Medically necessary is hard to define to universal approval, with insurers and healthcare professionals often being on opposite sides. Some shady service providers are looking for ways to exploit that divide for their own profit, sometimes leaving urgent care operators at risk for penalties, potentially. Right now, some allergy companies “offer” to help practices initiate allergy testing and immunotherapy services; the company places an employee on site to handle the allergy tests and facilitate immunotherapy—in other words, the operator is enticed by the prospect of being able to offer a new service to patients without having to hire (and pay) a new employee, all the while collecting more fees. Even better, at least on paper, the company doesn’t take any money up front; when the services are billed by the practice under the physicians’ National Provider Identifier numbers, the vendor gets a cut. The problem for the urgent care provider is that Blue Cross does not cover services unless they are medically necessary and covered by the member’s chosen benefits. The whole concept promotes administering tests and treatments that may not be “medically necessary” in any responsible provider’s mind. As with telemarketing schemes that look to get money from consumers, be wary of companies that claim to provide products or services that would be good for your patients, but focus their message on helping you raise revenues—a healthy percentage of which would be their only payment. Stick with vendors you know and trust, and be aware of all payers’ positions on what’s deemed necessary. The consequences if you don’t could be severe; one major urgent care company was forced to pay a $10 million penalty for encouraging its providers to offer allergy tests, and other services, to patients for whom the tests were not indicated.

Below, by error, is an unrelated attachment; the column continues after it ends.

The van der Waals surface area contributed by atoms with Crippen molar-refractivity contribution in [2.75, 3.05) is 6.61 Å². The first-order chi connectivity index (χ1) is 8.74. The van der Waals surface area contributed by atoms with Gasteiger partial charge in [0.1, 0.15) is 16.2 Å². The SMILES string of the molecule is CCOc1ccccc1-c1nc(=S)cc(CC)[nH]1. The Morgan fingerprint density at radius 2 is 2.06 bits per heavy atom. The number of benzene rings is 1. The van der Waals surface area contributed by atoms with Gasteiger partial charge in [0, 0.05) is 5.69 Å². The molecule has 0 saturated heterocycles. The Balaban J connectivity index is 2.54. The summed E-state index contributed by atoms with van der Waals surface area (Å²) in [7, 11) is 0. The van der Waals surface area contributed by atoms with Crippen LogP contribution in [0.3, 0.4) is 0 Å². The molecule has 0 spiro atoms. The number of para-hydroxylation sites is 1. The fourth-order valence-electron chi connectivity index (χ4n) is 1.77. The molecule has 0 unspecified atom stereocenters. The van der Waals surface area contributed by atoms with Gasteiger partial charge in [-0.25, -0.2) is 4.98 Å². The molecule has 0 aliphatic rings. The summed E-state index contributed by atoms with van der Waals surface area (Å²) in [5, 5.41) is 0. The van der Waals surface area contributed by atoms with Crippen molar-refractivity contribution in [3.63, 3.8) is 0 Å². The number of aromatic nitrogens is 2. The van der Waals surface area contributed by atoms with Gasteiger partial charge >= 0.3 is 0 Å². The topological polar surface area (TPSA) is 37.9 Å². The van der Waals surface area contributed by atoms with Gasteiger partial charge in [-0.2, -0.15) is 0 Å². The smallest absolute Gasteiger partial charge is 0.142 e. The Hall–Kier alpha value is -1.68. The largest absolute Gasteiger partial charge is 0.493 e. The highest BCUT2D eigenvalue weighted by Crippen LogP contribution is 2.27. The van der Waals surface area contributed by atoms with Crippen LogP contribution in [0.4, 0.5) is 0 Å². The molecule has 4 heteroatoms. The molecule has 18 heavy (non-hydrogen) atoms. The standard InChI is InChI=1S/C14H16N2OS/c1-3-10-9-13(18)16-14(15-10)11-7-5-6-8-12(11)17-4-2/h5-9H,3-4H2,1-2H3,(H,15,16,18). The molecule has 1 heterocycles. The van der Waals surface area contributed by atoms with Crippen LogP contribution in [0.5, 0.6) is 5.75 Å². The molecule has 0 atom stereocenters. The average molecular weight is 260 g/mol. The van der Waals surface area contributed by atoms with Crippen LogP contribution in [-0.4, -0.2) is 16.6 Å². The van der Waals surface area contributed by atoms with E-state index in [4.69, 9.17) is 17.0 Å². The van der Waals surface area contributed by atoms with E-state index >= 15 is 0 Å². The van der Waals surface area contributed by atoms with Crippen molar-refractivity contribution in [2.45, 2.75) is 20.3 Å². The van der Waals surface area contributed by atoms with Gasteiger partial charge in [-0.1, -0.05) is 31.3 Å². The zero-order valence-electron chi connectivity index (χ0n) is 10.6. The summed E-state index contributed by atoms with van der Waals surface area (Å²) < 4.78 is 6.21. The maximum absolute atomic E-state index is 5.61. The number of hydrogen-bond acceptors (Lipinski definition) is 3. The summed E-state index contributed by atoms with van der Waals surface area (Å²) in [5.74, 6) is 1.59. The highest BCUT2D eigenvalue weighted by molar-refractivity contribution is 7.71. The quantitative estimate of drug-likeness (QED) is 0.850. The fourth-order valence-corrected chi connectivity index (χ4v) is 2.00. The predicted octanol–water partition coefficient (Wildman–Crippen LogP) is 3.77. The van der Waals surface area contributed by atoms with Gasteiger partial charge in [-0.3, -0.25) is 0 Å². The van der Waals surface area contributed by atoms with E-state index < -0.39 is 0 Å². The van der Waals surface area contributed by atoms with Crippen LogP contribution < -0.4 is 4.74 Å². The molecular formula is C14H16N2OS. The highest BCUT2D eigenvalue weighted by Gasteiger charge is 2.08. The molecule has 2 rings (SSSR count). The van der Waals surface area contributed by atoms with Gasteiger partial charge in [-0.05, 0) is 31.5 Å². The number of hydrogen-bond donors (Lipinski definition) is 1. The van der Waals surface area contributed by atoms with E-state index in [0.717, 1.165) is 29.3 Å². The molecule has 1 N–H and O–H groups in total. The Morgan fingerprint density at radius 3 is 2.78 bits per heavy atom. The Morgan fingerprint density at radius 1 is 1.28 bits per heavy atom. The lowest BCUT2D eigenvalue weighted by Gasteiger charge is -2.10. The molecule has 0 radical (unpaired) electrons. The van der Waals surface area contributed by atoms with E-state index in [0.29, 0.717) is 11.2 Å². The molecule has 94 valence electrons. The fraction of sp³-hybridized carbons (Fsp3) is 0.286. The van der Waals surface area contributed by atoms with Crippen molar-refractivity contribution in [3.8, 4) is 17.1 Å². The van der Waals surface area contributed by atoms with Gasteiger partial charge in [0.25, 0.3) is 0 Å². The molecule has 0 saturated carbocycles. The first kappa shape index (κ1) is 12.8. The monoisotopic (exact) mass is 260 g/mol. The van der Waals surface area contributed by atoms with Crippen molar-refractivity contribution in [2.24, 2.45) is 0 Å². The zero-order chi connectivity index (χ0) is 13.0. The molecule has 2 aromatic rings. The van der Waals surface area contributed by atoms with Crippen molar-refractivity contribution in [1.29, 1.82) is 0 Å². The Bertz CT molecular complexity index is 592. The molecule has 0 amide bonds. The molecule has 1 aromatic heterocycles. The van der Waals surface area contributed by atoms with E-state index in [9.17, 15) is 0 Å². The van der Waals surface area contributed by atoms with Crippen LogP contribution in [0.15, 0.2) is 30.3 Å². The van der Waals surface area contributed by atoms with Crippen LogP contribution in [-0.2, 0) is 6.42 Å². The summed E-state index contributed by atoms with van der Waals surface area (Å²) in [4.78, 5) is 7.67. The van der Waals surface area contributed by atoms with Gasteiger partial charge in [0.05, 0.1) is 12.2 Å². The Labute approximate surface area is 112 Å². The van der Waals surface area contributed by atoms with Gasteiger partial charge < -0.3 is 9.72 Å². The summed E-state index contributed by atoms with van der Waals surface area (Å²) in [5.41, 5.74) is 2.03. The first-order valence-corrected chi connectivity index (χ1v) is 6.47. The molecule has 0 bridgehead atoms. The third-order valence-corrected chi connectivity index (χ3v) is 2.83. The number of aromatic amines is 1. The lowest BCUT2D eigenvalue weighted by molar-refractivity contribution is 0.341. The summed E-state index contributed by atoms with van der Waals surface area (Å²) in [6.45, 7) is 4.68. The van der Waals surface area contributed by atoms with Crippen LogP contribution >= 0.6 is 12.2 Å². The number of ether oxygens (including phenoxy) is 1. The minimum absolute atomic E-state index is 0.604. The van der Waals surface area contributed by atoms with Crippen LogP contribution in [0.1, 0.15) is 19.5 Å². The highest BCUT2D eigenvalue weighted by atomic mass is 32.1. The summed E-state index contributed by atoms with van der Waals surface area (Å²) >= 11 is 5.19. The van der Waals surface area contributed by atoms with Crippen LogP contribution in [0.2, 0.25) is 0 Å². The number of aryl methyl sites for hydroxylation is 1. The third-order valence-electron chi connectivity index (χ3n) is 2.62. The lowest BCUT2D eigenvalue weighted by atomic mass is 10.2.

Watch Out for Shady Allergy Testing—and Billing—Schemes
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